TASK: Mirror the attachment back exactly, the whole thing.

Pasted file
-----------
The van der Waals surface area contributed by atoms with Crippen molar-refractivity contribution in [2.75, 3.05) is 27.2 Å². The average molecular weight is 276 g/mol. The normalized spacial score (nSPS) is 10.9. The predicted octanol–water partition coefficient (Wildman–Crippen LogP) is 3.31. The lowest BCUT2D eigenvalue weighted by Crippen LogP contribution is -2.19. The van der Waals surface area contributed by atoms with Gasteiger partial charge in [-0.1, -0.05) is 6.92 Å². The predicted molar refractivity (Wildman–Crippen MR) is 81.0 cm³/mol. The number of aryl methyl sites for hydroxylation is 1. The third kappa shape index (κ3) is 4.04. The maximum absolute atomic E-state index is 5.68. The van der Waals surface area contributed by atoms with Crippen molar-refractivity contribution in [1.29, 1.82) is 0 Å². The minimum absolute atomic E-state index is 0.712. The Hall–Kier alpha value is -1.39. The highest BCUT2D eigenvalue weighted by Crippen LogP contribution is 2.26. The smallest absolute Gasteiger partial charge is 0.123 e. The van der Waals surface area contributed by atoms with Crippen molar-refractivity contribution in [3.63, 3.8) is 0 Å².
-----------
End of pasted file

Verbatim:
The van der Waals surface area contributed by atoms with Crippen molar-refractivity contribution in [2.75, 3.05) is 27.2 Å². The average molecular weight is 276 g/mol. The normalized spacial score (nSPS) is 10.9. The predicted octanol–water partition coefficient (Wildman–Crippen LogP) is 3.31. The lowest BCUT2D eigenvalue weighted by Crippen LogP contribution is -2.19. The van der Waals surface area contributed by atoms with Gasteiger partial charge in [-0.1, -0.05) is 6.92 Å². The predicted molar refractivity (Wildman–Crippen MR) is 81.0 cm³/mol. The number of aryl methyl sites for hydroxylation is 1. The third kappa shape index (κ3) is 4.04. The maximum absolute atomic E-state index is 5.68. The van der Waals surface area contributed by atoms with Crippen molar-refractivity contribution in [1.29, 1.82) is 0 Å². The minimum absolute atomic E-state index is 0.712. The Hall–Kier alpha value is -1.39. The highest BCUT2D eigenvalue weighted by Crippen LogP contribution is 2.26. The smallest absolute Gasteiger partial charge is 0.123 e. The van der Waals surface area contributed by atoms with Crippen molar-refractivity contribution in [3.63, 3.8) is 0 Å².